The project in VISN 4 offers a successful model for implementing the equity-guided improvement strategy proposed by Dr. Moy and Dr. Clancy. With support from the VHA Innovator’s Network and HSR&D’s Research to Impact for Veterans Program, researchers at CHERP have developed a multifaceted Primary Care Equity Dashboard to support the nationwide spread of equity-guided improvement in primary care throughout VA medical facilities. Built using human-centered design principles and refined through iterative testing with clinical stakeholders, the Primary Care Equity Dashboard is designed to meet the needs of QI champions as they plan, design, implement, and evaluate equity-guided QI projects in VA primary care settings. With its user-friendly layout, the Primary Care Equity Dashboard makes it easy to identify disparities in select outpatient VA Electronic Quality Measures by Veteran race and ethnicity, gender, and urban/rural residence. Because identifying disparities is only the first step towards eliminating them, the Primary Care Equity Dashboard also provides users with resources to help them understand causes of disparities and evidence-based strategies to reduce them. The tool also provides elements that are commonly used in QI initiatives, including patient outlier data that can be used to inform tailoring of interventions for at-risk groups. The tool also provides basic run charts that allow users to examine changes in disparities over time.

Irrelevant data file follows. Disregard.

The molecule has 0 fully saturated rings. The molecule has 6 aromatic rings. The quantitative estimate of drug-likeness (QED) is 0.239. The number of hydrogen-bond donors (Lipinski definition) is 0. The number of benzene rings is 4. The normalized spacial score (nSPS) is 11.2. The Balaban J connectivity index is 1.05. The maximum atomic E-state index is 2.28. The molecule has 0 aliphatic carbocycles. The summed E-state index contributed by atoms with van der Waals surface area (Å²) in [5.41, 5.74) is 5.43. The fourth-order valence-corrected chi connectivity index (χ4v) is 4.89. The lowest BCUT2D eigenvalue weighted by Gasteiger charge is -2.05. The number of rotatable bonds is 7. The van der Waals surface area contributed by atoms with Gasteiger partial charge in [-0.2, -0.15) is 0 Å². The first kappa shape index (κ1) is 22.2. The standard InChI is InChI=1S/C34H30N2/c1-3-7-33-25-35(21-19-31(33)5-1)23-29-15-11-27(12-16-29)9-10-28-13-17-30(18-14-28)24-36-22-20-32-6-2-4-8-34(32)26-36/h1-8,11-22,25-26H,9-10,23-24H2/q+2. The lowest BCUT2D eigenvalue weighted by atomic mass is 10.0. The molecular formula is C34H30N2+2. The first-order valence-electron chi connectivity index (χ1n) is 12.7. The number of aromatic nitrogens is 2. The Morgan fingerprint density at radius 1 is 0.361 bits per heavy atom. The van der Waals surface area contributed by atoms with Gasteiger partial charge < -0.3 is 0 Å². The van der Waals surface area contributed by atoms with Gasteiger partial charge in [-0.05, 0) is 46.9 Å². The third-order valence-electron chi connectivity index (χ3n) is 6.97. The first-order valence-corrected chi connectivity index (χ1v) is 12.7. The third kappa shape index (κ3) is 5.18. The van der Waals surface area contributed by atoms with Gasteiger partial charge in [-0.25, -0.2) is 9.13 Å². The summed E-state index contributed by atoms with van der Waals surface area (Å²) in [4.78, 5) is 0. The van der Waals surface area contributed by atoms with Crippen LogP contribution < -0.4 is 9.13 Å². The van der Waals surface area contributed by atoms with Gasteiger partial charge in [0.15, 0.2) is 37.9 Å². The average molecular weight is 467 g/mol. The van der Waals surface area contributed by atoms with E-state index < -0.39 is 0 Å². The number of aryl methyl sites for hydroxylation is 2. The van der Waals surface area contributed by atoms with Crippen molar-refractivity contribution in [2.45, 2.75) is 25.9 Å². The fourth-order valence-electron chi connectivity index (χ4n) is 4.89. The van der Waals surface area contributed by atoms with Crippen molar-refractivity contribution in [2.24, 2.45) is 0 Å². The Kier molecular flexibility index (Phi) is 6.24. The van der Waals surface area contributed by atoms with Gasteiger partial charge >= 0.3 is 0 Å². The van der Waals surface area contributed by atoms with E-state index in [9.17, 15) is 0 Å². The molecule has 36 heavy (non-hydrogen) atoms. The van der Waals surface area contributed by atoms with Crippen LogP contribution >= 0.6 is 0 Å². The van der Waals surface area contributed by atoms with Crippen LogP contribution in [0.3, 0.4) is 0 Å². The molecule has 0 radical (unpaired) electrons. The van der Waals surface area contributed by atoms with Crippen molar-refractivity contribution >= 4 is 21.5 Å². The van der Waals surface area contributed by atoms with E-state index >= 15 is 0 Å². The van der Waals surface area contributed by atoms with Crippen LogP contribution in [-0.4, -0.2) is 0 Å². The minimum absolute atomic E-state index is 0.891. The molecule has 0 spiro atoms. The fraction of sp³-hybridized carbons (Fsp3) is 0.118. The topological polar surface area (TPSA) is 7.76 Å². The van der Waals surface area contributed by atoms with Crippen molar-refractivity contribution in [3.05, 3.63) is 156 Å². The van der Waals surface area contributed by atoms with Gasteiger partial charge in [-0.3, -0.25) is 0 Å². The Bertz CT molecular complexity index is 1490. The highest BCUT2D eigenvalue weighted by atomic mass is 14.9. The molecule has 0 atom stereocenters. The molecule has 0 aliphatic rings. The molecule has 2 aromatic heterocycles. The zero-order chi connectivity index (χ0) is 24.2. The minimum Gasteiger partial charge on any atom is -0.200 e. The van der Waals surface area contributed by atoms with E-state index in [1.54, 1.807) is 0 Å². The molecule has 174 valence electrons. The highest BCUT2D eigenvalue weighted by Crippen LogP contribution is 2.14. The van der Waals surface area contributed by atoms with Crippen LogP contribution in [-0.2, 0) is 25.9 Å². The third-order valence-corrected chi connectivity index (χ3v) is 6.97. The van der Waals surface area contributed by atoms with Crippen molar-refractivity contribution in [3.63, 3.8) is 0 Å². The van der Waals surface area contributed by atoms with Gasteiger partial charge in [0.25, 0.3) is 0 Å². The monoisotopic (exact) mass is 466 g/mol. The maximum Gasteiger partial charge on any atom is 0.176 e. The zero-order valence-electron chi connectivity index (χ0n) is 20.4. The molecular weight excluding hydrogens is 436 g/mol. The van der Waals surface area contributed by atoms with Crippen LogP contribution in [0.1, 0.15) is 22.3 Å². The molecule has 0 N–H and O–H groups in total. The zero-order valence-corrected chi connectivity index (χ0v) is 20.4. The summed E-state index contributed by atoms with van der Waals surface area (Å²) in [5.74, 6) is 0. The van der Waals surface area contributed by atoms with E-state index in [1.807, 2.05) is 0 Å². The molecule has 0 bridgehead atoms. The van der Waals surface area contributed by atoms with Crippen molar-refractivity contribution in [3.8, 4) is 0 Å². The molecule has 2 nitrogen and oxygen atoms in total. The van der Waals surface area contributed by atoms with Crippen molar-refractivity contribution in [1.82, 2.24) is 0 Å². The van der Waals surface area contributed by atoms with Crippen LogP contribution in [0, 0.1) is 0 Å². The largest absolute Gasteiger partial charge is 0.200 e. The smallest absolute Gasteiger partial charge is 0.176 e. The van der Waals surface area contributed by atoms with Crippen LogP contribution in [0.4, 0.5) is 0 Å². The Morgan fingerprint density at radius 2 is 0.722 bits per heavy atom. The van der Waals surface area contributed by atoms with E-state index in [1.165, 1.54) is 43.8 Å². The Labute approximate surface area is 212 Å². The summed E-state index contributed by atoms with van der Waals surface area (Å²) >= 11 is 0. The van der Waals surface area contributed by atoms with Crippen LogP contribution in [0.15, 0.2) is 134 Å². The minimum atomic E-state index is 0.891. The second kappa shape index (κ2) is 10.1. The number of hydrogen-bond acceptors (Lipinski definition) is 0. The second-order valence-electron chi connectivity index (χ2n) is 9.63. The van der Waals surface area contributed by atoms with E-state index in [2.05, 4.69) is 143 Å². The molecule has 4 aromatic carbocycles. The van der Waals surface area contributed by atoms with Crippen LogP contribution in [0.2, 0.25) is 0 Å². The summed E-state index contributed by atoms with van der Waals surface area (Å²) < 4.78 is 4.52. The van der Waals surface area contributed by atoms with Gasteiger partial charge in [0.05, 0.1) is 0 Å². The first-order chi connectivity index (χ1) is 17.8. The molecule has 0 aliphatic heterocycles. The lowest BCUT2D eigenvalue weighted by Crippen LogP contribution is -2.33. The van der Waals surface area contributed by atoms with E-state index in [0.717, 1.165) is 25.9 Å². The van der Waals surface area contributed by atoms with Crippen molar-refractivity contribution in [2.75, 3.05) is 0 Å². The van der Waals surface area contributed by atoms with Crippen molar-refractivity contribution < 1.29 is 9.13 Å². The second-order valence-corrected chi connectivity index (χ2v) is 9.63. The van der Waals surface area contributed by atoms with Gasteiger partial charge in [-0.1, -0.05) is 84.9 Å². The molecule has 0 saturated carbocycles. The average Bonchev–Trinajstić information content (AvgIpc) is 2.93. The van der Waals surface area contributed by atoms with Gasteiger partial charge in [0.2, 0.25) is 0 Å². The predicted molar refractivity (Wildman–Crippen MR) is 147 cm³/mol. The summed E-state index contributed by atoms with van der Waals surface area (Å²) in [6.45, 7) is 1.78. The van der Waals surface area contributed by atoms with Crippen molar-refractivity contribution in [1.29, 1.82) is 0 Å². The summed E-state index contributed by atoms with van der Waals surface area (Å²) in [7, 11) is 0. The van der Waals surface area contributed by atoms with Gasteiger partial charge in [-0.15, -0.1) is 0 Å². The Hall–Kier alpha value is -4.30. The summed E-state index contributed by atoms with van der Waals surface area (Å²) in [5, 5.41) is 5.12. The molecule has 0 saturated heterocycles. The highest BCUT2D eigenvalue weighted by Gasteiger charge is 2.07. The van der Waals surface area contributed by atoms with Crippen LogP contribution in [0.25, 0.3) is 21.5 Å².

Officially introduced on a national scale in February 2021, the Primary Care Equity Dashboard is now accessible to all VA healthcare staff and is being used by at least 200 unique VA staff members located throughout all 18 VISNs and VA Central Office. To guide future enhancements of the tool, members of our CHERP research team are embedded in two demonstration projects being led by QI champions within and outside of VISN 4. The project within VISN 4 is focused on improving statin adherence among Black Veterans with cardiovascular disease. The project outside of VISN 4 is exploring barriers to diabetes management and use of Whole Health among minority Veterans. Our close observation of how the Primary Care Equity Dashboard is utilized in real-world applications will allow us to continue adapting the tool and to develop training materials that can support a variety of use cases.
Although the early adoption of the Primary Care Equity Dashboard is encouraging, equity dashboards are not a panacea for eliminating health inequities. Additional research and engagement will be needed to facilitate the immense organizational and individual changes necessary to weave a culture of equity throughout VA. Drawing from the social and behavioral sciences to develop strategies to support and sustain changes at multiple levels will be paramount. Research that examines how biases in policies, practices, and clinical algorithms cause or exacerbate disparities will also be essential. Engaging Veterans from historically marginalized or disadvantaged groups as partners in our research and equity- guided QI initiatives will be crucial. Finally, we will need strong clinical and operations partners to use such research to guide future changes in policy and practice. Putting equity at the center of our mission, thereby making equity-guided improvement the new status quo, will only improve our ability to provide every Veteran with the care and support they deserve.